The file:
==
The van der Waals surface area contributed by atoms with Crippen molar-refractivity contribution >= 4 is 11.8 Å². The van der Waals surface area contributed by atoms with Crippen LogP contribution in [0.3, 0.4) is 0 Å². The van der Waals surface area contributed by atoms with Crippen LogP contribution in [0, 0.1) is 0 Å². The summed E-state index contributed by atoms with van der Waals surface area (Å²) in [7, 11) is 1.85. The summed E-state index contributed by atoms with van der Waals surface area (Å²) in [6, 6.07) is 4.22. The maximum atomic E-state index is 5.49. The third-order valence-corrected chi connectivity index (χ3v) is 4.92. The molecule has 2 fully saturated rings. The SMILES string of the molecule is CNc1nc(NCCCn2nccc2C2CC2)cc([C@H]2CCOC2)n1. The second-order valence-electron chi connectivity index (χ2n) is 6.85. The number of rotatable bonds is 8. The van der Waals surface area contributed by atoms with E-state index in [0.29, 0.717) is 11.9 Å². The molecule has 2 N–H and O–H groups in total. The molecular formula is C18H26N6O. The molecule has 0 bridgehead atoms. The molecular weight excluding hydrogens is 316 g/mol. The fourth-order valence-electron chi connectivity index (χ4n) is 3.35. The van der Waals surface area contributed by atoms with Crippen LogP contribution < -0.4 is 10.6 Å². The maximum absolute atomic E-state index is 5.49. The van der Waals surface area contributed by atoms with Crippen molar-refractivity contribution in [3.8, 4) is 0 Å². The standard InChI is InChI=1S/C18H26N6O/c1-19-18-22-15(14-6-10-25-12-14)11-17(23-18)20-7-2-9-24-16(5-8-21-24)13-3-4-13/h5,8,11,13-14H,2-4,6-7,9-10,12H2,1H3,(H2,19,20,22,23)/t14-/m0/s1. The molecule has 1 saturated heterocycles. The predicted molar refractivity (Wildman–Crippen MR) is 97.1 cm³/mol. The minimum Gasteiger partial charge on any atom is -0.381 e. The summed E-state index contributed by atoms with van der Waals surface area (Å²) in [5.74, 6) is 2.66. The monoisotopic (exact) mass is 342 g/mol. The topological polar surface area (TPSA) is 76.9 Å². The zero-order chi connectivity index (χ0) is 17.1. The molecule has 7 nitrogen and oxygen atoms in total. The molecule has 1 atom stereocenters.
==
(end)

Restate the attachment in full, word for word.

The van der Waals surface area contributed by atoms with Crippen molar-refractivity contribution >= 4 is 11.8 Å². The van der Waals surface area contributed by atoms with Crippen LogP contribution in [0.3, 0.4) is 0 Å². The van der Waals surface area contributed by atoms with Crippen LogP contribution in [0, 0.1) is 0 Å². The summed E-state index contributed by atoms with van der Waals surface area (Å²) in [7, 11) is 1.85. The summed E-state index contributed by atoms with van der Waals surface area (Å²) in [6, 6.07) is 4.22. The maximum atomic E-state index is 5.49. The third-order valence-corrected chi connectivity index (χ3v) is 4.92. The molecule has 2 fully saturated rings. The SMILES string of the molecule is CNc1nc(NCCCn2nccc2C2CC2)cc([C@H]2CCOC2)n1. The second-order valence-electron chi connectivity index (χ2n) is 6.85. The number of rotatable bonds is 8. The van der Waals surface area contributed by atoms with E-state index in [0.29, 0.717) is 11.9 Å². The molecule has 2 N–H and O–H groups in total. The molecular formula is C18H26N6O. The molecule has 0 bridgehead atoms. The molecular weight excluding hydrogens is 316 g/mol. The fourth-order valence-electron chi connectivity index (χ4n) is 3.35. The van der Waals surface area contributed by atoms with Crippen LogP contribution < -0.4 is 10.6 Å². The maximum absolute atomic E-state index is 5.49. The van der Waals surface area contributed by atoms with Crippen molar-refractivity contribution in [3.8, 4) is 0 Å². The standard InChI is InChI=1S/C18H26N6O/c1-19-18-22-15(14-6-10-25-12-14)11-17(23-18)20-7-2-9-24-16(5-8-21-24)13-3-4-13/h5,8,11,13-14H,2-4,6-7,9-10,12H2,1H3,(H2,19,20,22,23)/t14-/m0/s1. The molecule has 1 saturated heterocycles. The predicted molar refractivity (Wildman–Crippen MR) is 97.1 cm³/mol. The minimum Gasteiger partial charge on any atom is -0.381 e. The summed E-state index contributed by atoms with van der Waals surface area (Å²) in [5.74, 6) is 2.66. The monoisotopic (exact) mass is 342 g/mol. The topological polar surface area (TPSA) is 76.9 Å². The zero-order chi connectivity index (χ0) is 17.1. The molecule has 7 nitrogen and oxygen atoms in total. The molecule has 1 atom stereocenters.